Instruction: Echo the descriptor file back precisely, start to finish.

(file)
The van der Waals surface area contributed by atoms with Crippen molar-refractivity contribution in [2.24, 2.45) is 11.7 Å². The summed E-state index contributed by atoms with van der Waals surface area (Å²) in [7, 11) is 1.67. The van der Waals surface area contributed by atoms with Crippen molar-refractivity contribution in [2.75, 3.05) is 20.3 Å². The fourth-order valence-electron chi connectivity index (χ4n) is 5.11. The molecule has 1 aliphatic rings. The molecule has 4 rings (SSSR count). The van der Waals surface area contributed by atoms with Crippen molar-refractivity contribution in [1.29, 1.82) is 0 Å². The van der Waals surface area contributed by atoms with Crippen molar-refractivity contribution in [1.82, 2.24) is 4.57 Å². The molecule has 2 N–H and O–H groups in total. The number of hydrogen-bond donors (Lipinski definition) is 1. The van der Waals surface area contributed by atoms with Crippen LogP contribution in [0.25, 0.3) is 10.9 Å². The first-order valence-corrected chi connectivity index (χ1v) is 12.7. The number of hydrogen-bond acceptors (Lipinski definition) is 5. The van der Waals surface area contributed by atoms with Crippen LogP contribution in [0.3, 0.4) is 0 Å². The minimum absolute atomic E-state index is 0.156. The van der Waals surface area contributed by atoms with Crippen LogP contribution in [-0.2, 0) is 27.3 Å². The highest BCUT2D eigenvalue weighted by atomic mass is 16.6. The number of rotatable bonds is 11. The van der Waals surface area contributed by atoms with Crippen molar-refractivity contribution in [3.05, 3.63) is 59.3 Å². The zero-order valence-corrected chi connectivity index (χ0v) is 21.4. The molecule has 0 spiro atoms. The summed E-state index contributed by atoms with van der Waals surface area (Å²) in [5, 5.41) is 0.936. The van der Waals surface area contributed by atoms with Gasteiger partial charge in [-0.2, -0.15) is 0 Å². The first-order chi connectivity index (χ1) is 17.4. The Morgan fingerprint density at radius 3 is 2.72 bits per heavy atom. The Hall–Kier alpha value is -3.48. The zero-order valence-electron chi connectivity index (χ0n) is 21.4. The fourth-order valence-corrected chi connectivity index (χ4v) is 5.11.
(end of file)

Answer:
The van der Waals surface area contributed by atoms with Crippen molar-refractivity contribution in [2.24, 2.45) is 11.7 Å². The summed E-state index contributed by atoms with van der Waals surface area (Å²) in [7, 11) is 1.67. The van der Waals surface area contributed by atoms with Crippen molar-refractivity contribution in [2.75, 3.05) is 20.3 Å². The fourth-order valence-electron chi connectivity index (χ4n) is 5.11. The molecule has 1 aliphatic rings. The molecule has 4 rings (SSSR count). The van der Waals surface area contributed by atoms with Crippen molar-refractivity contribution in [1.29, 1.82) is 0 Å². The van der Waals surface area contributed by atoms with Crippen molar-refractivity contribution in [1.82, 2.24) is 4.57 Å². The molecule has 2 N–H and O–H groups in total. The number of hydrogen-bond donors (Lipinski definition) is 1. The van der Waals surface area contributed by atoms with Crippen LogP contribution in [0.25, 0.3) is 10.9 Å². The first-order valence-corrected chi connectivity index (χ1v) is 12.7. The number of hydrogen-bond acceptors (Lipinski definition) is 5. The van der Waals surface area contributed by atoms with Crippen LogP contribution in [0.3, 0.4) is 0 Å². The minimum absolute atomic E-state index is 0.156. The van der Waals surface area contributed by atoms with Crippen LogP contribution in [-0.2, 0) is 27.3 Å². The highest BCUT2D eigenvalue weighted by atomic mass is 16.6. The number of rotatable bonds is 11. The van der Waals surface area contributed by atoms with Crippen molar-refractivity contribution in [3.05, 3.63) is 59.3 Å². The zero-order valence-corrected chi connectivity index (χ0v) is 21.4. The molecule has 0 spiro atoms. The summed E-state index contributed by atoms with van der Waals surface area (Å²) in [5, 5.41) is 0.936. The van der Waals surface area contributed by atoms with Gasteiger partial charge in [-0.2, -0.15) is 0 Å². The first-order chi connectivity index (χ1) is 17.4. The Morgan fingerprint density at radius 3 is 2.72 bits per heavy atom. The Hall–Kier alpha value is -3.48. The zero-order valence-electron chi connectivity index (χ0n) is 21.4. The fourth-order valence-corrected chi connectivity index (χ4v) is 5.11.